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Von der Leyen: ‘We don’t want to cut science ties with China’

Image: European Union

Commission chief underscores importance of defining EU-China relationship, while strengthening EU resilience in key technologies

The president of the European Commission has said that the EU does not want to cut its scientific ties with China, against a backdrop of growing geopolitical tensions.

Speaking at an event in Brussels held by two think tanks on 30 March, Ursula von der Leyen (pictured) described the importance of defining the EU’s future relationship with China, given that “our relations have become more distant and more difficult in the last few years”.

Growing distrust between the US and China has resulted in the US putting up trade barriers and exerting pressure on Europe to do the same.

While saying that the EU needed to adjust its stance on China in light of the country “becoming more repressive at home and more assertive abroad”, von der Leyen also highlighted the importance of continuing to engage with the Asian superpower.

“Our relationship with China is far too important to be put at risk by failing to clearly set the terms of a healthy engagement,” she said at the event held by the Mercator Institute for China Studies and the European Policy Centre.

“The point here is that we do not want to cut economic, societal, political or scientific ties.”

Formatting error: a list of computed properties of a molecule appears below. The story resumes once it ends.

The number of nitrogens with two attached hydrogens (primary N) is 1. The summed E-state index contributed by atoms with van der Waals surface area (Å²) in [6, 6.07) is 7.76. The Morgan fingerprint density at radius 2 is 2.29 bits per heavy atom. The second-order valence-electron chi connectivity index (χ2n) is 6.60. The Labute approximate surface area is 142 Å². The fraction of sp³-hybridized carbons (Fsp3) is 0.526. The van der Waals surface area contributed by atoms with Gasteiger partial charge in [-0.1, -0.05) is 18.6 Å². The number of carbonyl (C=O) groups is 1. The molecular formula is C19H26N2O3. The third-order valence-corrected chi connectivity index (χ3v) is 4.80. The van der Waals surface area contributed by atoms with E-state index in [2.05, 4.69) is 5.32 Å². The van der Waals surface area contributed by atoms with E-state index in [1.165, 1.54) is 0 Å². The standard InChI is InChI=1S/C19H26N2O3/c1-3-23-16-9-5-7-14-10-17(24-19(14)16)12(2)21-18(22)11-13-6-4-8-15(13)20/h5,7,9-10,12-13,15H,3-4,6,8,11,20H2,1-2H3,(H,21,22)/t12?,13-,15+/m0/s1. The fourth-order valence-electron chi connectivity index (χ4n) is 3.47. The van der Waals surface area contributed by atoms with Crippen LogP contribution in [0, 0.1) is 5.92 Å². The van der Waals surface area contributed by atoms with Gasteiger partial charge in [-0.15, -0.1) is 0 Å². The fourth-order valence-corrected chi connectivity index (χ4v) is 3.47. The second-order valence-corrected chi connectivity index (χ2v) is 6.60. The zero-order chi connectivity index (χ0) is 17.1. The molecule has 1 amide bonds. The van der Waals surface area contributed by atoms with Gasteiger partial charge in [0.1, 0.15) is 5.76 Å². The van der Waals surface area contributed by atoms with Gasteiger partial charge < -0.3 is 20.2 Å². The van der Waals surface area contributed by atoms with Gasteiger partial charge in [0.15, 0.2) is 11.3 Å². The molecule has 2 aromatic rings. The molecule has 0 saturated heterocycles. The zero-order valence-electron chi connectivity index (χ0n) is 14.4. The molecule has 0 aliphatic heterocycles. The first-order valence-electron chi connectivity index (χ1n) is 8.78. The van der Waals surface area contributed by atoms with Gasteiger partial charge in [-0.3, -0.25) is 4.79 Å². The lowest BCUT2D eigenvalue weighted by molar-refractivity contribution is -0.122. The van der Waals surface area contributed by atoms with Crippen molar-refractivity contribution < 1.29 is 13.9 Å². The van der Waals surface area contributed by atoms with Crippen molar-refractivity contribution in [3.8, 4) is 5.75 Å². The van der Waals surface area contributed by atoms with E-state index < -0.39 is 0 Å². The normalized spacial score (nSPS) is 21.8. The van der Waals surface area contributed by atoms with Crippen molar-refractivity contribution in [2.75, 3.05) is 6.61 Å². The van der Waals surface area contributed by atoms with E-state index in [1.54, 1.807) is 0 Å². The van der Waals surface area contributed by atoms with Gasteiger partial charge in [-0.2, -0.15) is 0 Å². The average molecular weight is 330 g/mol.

Strengthening EU resilience

But von der Leyen also outlined areas where the EU would look to reduce its reliance on China.

She said China’s “explicit fusion of its military and commercial sectors” poses risks to the EU’s security through dependence on trade and investment, suggesting that China wants to make the rest of the world increasingly dependent on it for emerging technologies such as quantum computing, robotics and artificial intelligence.

In line with this ambition to become more self-reliant, the Commission president said the EU must “look at our own resilience and dependencies” in areas such as health, digital and the clean-tech sector.

“We need to think about this right across our single market to strengthen our resilience on cyber and maritime, space and digital, defence and innovation,” von der Leyen said.

New policy tools

The EU may need to develop “new defensive tools” in some sectors and should “define its future relationship” with China in “sensitive high-tech areas such as microelectronics, quantum computing, robotics, artificial intelligence, biotech” and others, according to von der Leyen.

This extends beyond China, she said, adding that the EU should “look at where there are gaps in our toolbox which allow the leakage of emerging and sensitive technologies through investments in other countries”.

Reacting to the speech, Markus Beyrer, director of the industry association Business Europe, said any new tools that could affect trade or investment flows between the EU and China “need to be carefully assessed and discussed with business”.